All right, settle down there, man. We can talk about the cultural significance of Oasis without throwing their later albums under the tour bus. How is it objective to talk about how great Definitely Maybe is, while also implying that Oasis are now tragic figures? You do know that on their last tour they filled stadiums, right? That every single studio album sold over two million by British chart-counts alone? Yes, yes, just because people buy something doesn’t necessarily indicate quality, but even with a more muted presence in pop culture, to write as though they are some sort of wayward genius-types that haven’t been written about in an in-depth way is ludicrous.

Their rise to success is practically a musical folktale at this point — blagging their way onto the fateful King’s Tut gig and how they were the biggest seller for Creation Records before the label’s implosion. However, Niven does have a point in that study of the songs themselves, paired with the social-economic environment from which they were written, is a relatively new thing. Noel Gallagher has done some of his own retrospective analysis, but it’s more difficult to see something’s impact when you’re still a part of the thing itself. Every time we arrive at a decade-based anniversary (like the 20th anniversary of the first album), the more journalists and obsessives like myself reflect upon the culture that informed Oasis.

I am with Niven when he talks about Oasis as a populist band, but where we disagree is that, while their perspective changed, I believe that they never stopped being one. Even now, Noel Gallagher and Oasis fans are still — to borrow that ’90s phrase — madferit, singing along to every song (yes, even the new ones). In a somewhat critical Telegraph review of Noel Gallagher and Damon Albarn’s 2013 Teenage Cancer Trust gig, Neil McCormick writes:

The mast to which he has pinned his own musical colours remains stoically unchanged since the nineties. His headline set was the usual mass singalong event. It’s as if he can’t write a tune that doesn’t have the kind of melody drunken men like to bellow in bars and at football matches, simple and soaring, anthemic and cheery, with words so vague they mean whatever the singer wants them to. […] The most vociferous singing is done by men with unfashionable pudding-bowl haircuts and shirts hanging outside their jeans. The correct posture is arms spread, pint in one hand, like a football hooligan goading the opposition. For Wonderwall, one arm may be hooked over the shoulder of a girlfriend or wife, if available. For more rambunctious Oasis numbers, both arms should be thrown around a male friend. Plastic pint glass, preferably empty, may now be thrown into the air.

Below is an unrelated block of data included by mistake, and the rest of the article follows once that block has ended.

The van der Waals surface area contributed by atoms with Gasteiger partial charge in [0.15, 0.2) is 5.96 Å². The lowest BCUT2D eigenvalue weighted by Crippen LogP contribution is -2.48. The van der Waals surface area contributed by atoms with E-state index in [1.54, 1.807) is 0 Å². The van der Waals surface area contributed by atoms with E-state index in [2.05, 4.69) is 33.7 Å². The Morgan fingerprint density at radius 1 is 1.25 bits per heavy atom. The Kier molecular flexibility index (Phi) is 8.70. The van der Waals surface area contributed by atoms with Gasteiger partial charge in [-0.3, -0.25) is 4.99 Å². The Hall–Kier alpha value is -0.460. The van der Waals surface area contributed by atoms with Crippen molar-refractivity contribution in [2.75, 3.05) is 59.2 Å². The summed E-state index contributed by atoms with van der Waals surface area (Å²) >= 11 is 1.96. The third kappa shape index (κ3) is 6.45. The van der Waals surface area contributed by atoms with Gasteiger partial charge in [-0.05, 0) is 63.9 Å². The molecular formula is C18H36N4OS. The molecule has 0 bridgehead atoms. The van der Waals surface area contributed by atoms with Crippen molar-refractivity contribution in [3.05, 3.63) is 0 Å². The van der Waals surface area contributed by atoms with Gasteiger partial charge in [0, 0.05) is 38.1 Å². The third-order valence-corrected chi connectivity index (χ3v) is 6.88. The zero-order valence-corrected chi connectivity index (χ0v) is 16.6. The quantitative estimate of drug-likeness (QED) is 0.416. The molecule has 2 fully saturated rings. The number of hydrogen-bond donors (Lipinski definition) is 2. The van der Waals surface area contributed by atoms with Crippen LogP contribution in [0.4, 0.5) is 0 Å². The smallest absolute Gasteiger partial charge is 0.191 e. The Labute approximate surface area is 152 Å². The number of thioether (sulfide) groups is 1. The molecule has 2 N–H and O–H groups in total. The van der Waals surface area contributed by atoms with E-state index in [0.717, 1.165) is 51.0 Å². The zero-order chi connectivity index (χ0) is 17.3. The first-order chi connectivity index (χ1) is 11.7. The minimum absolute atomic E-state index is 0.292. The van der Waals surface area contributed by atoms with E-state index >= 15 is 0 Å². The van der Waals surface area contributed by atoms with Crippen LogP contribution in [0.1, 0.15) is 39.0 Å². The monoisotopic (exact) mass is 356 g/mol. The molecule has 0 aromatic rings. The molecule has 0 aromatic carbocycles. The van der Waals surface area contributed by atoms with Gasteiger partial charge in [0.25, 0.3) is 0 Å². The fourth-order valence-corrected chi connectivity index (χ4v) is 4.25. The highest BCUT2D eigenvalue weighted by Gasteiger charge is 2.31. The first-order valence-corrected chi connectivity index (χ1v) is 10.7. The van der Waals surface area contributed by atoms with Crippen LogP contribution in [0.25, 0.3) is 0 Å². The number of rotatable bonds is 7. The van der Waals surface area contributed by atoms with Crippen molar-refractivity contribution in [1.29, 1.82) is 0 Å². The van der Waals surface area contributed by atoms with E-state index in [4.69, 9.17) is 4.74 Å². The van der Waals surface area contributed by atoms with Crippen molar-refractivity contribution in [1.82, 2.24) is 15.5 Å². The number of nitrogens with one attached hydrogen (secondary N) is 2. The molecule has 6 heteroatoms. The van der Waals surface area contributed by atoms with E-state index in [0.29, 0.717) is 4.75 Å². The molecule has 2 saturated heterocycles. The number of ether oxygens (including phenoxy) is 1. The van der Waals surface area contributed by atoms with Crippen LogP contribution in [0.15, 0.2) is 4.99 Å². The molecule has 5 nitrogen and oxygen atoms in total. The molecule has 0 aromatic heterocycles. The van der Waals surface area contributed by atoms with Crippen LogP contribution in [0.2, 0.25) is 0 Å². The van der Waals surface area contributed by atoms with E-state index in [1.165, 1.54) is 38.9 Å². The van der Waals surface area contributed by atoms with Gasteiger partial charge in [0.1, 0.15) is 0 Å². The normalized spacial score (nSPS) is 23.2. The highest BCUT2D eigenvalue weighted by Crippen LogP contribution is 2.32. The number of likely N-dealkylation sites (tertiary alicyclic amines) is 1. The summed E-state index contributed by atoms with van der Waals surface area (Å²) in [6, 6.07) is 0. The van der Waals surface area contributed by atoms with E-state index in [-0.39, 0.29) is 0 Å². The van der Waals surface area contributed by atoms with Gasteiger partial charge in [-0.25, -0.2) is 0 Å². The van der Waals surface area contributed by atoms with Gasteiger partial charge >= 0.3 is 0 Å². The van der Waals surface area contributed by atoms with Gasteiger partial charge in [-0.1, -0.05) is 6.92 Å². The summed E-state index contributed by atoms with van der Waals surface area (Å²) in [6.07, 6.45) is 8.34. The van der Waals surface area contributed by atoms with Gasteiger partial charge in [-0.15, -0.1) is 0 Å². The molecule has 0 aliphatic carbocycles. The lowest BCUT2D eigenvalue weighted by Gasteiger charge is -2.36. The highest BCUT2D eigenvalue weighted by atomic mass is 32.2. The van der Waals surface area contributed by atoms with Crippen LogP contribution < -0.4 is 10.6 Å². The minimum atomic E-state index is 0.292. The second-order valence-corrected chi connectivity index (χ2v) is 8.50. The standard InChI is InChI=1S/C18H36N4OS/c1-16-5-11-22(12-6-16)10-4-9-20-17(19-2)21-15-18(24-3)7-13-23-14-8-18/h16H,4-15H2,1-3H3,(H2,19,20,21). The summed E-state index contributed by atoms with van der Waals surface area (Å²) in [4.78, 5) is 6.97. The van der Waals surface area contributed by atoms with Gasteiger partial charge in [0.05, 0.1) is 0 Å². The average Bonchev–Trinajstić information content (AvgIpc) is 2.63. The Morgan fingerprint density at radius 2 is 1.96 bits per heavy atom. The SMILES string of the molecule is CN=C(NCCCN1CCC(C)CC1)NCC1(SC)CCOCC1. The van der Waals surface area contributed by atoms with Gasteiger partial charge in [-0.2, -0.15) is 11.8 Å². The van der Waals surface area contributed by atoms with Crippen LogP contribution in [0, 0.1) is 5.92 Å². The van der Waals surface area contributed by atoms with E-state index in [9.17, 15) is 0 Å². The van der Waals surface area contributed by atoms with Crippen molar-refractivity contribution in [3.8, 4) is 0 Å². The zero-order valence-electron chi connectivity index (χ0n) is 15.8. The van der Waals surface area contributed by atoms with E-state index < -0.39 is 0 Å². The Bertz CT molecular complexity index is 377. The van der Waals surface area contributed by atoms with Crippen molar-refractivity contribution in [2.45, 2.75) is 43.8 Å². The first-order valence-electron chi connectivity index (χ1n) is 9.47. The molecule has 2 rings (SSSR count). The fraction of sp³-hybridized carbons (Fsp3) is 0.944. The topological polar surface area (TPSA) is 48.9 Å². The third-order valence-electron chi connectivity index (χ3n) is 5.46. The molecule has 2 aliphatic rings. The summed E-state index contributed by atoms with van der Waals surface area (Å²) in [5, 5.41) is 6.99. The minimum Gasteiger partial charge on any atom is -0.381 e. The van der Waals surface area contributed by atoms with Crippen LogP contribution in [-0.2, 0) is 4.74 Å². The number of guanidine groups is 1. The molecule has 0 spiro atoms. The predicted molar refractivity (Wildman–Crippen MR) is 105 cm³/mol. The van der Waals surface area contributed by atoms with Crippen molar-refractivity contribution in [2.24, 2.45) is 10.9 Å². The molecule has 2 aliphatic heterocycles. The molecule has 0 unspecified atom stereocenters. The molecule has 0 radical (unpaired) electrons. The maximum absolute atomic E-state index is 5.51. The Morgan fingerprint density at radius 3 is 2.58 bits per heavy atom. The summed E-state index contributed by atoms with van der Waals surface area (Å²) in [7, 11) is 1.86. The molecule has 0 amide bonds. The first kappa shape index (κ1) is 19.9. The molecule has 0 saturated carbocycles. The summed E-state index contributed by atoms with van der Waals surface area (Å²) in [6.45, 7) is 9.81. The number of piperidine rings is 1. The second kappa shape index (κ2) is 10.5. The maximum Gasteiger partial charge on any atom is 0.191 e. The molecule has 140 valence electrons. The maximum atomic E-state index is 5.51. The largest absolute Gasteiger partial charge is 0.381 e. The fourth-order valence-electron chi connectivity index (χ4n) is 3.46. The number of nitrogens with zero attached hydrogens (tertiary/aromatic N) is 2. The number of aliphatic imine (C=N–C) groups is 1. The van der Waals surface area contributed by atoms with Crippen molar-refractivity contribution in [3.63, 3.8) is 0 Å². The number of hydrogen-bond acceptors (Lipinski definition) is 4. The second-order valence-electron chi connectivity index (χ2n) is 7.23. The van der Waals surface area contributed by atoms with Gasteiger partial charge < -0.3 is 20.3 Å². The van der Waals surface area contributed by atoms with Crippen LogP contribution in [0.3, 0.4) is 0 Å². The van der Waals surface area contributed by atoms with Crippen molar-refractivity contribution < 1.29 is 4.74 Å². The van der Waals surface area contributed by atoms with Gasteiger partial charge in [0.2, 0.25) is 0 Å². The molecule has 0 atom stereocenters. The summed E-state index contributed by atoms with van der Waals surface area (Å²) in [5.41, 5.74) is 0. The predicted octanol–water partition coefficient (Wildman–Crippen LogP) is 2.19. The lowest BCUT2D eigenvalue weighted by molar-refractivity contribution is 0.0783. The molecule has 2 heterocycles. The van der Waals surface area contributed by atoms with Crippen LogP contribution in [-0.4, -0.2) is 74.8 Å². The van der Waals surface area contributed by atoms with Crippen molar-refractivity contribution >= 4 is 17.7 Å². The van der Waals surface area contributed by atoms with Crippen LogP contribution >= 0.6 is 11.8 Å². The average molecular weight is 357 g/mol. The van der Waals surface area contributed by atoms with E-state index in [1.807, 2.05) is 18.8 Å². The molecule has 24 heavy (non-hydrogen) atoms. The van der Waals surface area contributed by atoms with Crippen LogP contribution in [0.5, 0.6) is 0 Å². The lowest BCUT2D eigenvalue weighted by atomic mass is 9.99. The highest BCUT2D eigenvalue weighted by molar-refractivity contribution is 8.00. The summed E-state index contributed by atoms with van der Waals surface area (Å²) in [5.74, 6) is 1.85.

It really is extraordinary. These songs don’t really mean anything yet they mean everything to this audience. It is the church of Noel, a lung-busting collective celebration of lost youth.

Pair that with Niven’s analysis in this book’s introduction:

In an era in which destructive cynicism was threatening the very existence of counterculture and the mainstream left, Oasis offered an anomalous vision of radical positivity. And the fact that this was indisputably a working-class lived experience — one founded in the solidarity and fraternity of working class lived experience — was crucial. As the band’s biographer [Paolo Hewitt] once put it, Oasis were the sound of ‘a council estate singing its heart out.’

Comparing this twenty-year old sentiment with the decades that followed is not all that difficult. Consider the disillusionment with Tony Blair’s “special relationship” with George W. Bush, the 2008 Economic Crisis, and the wars in both Iraq and Afghanistan — the early 2000s were also not easy times to lean left. Pair that with humanity’s nostalgic predilections, and suddenly, having a bit of rock ‘n’ roll church seems like a great relief.

“Oasis songs proliferate with calls for breakout and departure,” Niven writes, “but with an accompanying sense that doing so will result in betrayal and the loss of some precious aspect of a core identity.”

Are we not all culpable, to varying degrees, for how our lives changed over the past twenty years? And aren’t we, despite our successes, sometimes trying to find that place where we feel at peace?

Oasis initially may not have been convinced they would succeed, but the songs suggest that, if they did, some sort of downfall was inevitable. The press would turn. Listeners would punish them for their success and hubris. One core identity — that of working-class kids from Manchester — would feel both innate and farther away. This progression changes a band, yes, but it does not wholly discredit them.